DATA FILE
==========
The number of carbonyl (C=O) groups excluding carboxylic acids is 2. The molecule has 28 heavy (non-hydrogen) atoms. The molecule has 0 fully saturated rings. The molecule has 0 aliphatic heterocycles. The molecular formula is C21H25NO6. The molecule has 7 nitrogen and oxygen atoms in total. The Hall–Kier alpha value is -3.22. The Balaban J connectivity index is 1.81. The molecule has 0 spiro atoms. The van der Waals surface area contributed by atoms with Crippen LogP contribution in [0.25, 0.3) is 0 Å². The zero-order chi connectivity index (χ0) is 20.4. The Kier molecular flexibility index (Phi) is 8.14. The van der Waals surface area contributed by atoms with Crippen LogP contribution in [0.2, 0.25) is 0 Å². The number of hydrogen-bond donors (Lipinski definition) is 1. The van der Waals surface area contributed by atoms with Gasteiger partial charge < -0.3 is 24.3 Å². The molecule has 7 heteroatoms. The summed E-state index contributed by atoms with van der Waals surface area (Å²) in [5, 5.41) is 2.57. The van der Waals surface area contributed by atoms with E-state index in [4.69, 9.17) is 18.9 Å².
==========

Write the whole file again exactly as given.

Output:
The number of carbonyl (C=O) groups excluding carboxylic acids is 2. The molecule has 28 heavy (non-hydrogen) atoms. The molecule has 0 fully saturated rings. The molecule has 0 aliphatic heterocycles. The molecular formula is C21H25NO6. The molecule has 7 nitrogen and oxygen atoms in total. The Hall–Kier alpha value is -3.22. The Balaban J connectivity index is 1.81. The molecule has 0 spiro atoms. The van der Waals surface area contributed by atoms with Crippen LogP contribution in [0.25, 0.3) is 0 Å². The zero-order chi connectivity index (χ0) is 20.4. The Kier molecular flexibility index (Phi) is 8.14. The van der Waals surface area contributed by atoms with Crippen LogP contribution in [0.2, 0.25) is 0 Å². The number of hydrogen-bond donors (Lipinski definition) is 1. The van der Waals surface area contributed by atoms with Gasteiger partial charge < -0.3 is 24.3 Å². The molecule has 7 heteroatoms. The summed E-state index contributed by atoms with van der Waals surface area (Å²) in [5, 5.41) is 2.57. The van der Waals surface area contributed by atoms with E-state index in [4.69, 9.17) is 18.9 Å².